Dreaming of Post-Ovary Politics

Motherhood, it turns out, isn’t a motherhood issue in the 2008 election.

When liberals question the VP candidate’s parenting and social conservatives support her career ambitions, you know something bizarre is going on. Alaska Governor Sarah Palin is already derailing McCain’s presidential campaign. But Palin’s candidacy is also revealing some ugly realities about women in American politics. Motherhood, it turns out, isn’t a motherhood issue in the 2008 election.

Critics wonder how Palin’s “family values” produced this family circus; question her ability to balance her chaotic home life with her heartbeat-away day job; and fault her for either not realizing her candidacy would put her pregnant teen in the media spotlight, or realizing it and not caring.

Supporters argue that nobody would be raising these questions of a man, and that everybody should be supporting Palin’s choices as a woman in this best of times/ worst of times moment.

This is progress?

Geraldine Ferraro ran as the first major party VP candidate 24 years ago, back when there were two Germanys and no al Qaeda, when cell phones were rare and the internet was not yet born.

Oh, Ferraro had her troubles, particularly with her husband’s finances. But her biggest one was called Ronald Reagan.

Mondale was trailing Reagan badly before he chose Ferraro as a long-shot runningmate, and he never was able to catch the Gipper.

Ferraro has 3 kids. But if memory serves, she didn’t run for vice president as a hockey mom, soccer mom, or any other kind of sports mom. She ran as a member of Congress. Three years earlier, Sandra Day O’Connor was appointed the first female Supreme Court justice. She has 3 children also, but she wasn’t nominated as Ranch Mom. O’Connor graduated at the top of her Stanford law School Class, along with future Chief Justice William Rehnquist. She served in both the Arizona legislature and the Arizona Court of Appeals. O’Connor’s qualifications for the highest court in the land were her brains, not her ovaries.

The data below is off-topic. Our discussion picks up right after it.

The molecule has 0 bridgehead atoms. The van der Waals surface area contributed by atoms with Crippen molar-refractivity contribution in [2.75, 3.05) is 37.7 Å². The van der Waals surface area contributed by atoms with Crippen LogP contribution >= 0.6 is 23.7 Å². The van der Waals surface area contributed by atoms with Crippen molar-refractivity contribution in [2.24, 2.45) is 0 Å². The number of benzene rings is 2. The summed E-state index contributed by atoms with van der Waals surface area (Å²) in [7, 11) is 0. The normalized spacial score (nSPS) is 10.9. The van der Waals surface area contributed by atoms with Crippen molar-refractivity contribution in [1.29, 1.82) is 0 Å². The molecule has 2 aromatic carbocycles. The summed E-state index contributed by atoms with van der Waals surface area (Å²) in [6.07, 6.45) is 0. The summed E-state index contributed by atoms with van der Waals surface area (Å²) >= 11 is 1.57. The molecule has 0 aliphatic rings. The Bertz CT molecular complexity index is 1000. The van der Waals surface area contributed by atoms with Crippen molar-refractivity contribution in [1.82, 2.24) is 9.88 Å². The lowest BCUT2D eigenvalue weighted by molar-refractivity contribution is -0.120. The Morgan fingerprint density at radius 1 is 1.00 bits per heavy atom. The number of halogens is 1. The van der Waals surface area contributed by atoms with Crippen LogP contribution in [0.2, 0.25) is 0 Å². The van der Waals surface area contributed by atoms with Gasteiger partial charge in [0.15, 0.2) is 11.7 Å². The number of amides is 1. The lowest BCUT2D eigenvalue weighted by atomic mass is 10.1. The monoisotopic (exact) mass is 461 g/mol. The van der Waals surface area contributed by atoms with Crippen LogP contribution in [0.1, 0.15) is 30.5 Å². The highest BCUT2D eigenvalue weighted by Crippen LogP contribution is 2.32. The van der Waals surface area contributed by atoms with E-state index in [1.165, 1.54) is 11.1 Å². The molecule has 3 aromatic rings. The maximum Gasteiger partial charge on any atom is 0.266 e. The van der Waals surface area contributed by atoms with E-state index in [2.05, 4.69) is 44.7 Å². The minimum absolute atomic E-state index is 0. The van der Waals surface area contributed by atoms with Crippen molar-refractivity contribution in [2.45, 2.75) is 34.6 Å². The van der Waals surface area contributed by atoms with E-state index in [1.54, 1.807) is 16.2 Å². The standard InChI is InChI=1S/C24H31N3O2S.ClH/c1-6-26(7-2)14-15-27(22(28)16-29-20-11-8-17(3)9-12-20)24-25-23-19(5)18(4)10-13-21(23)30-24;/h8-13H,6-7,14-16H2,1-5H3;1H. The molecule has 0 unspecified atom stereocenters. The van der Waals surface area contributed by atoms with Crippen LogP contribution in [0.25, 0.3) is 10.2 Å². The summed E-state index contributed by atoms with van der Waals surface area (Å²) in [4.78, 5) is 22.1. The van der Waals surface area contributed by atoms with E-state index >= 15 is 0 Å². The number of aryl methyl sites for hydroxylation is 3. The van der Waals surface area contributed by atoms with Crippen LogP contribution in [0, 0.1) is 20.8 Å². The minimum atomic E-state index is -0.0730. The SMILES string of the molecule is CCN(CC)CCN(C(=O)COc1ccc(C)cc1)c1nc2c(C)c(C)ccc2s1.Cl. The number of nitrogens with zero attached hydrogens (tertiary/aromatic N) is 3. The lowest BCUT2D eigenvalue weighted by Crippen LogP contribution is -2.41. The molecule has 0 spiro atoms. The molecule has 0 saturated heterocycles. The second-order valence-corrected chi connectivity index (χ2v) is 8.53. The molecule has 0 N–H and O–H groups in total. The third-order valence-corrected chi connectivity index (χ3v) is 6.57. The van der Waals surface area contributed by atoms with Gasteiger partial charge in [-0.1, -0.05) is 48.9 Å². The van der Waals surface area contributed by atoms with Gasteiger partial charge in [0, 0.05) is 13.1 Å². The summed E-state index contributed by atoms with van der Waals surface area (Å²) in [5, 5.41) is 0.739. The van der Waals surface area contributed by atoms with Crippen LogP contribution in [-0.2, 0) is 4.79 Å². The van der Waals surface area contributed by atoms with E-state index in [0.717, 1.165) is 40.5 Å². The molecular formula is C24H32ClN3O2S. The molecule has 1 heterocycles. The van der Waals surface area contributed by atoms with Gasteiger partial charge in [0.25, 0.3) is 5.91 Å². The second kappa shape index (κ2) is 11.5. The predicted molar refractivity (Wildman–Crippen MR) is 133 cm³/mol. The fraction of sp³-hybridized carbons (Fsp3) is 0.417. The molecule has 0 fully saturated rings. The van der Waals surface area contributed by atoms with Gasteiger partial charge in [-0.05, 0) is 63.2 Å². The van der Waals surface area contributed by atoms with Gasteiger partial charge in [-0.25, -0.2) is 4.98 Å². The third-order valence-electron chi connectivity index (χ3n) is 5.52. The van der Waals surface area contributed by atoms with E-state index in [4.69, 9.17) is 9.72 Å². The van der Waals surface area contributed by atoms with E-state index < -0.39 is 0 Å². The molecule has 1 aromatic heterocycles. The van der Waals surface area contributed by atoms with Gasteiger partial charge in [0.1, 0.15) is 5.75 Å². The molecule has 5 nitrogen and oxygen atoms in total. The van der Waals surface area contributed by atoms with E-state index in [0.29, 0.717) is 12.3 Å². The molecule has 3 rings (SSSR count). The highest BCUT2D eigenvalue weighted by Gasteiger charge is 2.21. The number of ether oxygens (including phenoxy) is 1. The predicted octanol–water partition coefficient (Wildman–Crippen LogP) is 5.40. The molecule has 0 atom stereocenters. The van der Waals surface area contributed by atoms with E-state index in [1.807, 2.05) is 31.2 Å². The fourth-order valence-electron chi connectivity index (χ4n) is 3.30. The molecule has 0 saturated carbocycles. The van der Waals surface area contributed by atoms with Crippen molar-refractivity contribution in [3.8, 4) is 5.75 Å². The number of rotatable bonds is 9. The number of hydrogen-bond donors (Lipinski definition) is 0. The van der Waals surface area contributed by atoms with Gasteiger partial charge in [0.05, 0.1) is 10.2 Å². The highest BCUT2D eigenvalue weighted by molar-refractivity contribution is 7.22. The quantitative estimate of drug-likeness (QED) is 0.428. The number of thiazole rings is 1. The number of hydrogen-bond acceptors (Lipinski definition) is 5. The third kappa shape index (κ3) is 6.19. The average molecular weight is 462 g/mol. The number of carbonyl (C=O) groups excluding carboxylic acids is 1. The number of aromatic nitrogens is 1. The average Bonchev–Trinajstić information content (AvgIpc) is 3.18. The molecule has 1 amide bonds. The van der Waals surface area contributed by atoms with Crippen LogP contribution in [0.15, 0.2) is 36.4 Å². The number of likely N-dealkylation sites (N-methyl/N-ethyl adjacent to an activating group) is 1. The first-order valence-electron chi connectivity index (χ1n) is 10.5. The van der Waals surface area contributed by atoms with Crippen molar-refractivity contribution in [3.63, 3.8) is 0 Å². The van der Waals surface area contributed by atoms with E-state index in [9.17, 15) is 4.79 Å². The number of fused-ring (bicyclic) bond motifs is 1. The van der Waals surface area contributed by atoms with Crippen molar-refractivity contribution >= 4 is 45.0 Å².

It wasn’t long ago that Senator Barbara Boxer accused Secretary of State Condoleezza Rice of not understanding the real price of the Iraq War because she had no children — an argument that was as offensive as it was stupid. Generations of high officials may have snagged deferrals and special favors to keep their own children out of war zones. Condi’s offense was bigger: having no children at all.

We may be arriving at a post-racial politics moment with Barack Obama’s historic candidacy. But there are no post-feminist moments in the offing with Palin. Or Hillary Clinton, no matter how loudly those three or four “It’s Hillary-or-McCain” ladies scream about needing to heal. When her husband was running for president, Mrs. Clinton criticized cookie baking then engaged in it, proving to worried voters that this First-Lady-To-Be could stand by her man. When Senator Clinton was running for president, she increasingly asked her man to stand aside (lest he cause more trouble with his angry finger wagging) and stumped with her daughter, Chelsea. She may not have said it, but it was there: See what a good job I did raising my daughter? I will answer that 3am phone. I will be a good president just like I was a good mother.

When exactly did parenting become a qualification for women but not men seeking high office? When did women get thrown back to add-on titles: Governor-AND-mother- of-five? When did all the promise of women’s choices — to stay at home, work full time, find something in between, have children or not — mutate into unceasing judgment and political pandering?

We may have 18 million cracks in the glass ceiling, but women still have a long way to go, baby.

Author: Amy Zegart

Amy Zegart is a senior fellow at Stanford’s Hoover Institution. She is also a faculty affiliate at the Center for International Security and Cooperation and a professor of political economy at the Stanford Graduate School of Business (by courtesy). Her research examines national security agencies, American foreign policy, and anything scary. Academic publications include two award-winning books: Spying Blind, which examines intelligence adaptation failures before 9/11, and Flawed by Design, which chronicles the evolution of America’s national security architecture. She is currently working on a book about intelligence in the post-9/11 world. Zegart writes an intelligence column at foreignpolicy.com, and her pieces have also appeared in the Washington Post, New York Times, and Los Angeles Times. Previously, she taught at UCLA and worked at McKinsey & Company. A former Fulbright Scholar, she received an A.B. in East Asian Studies from Harvard and an M.A. and Ph.D. in Political Science from Stanford. A native Kentuckian, she loves to watch good college football and bad reality TV.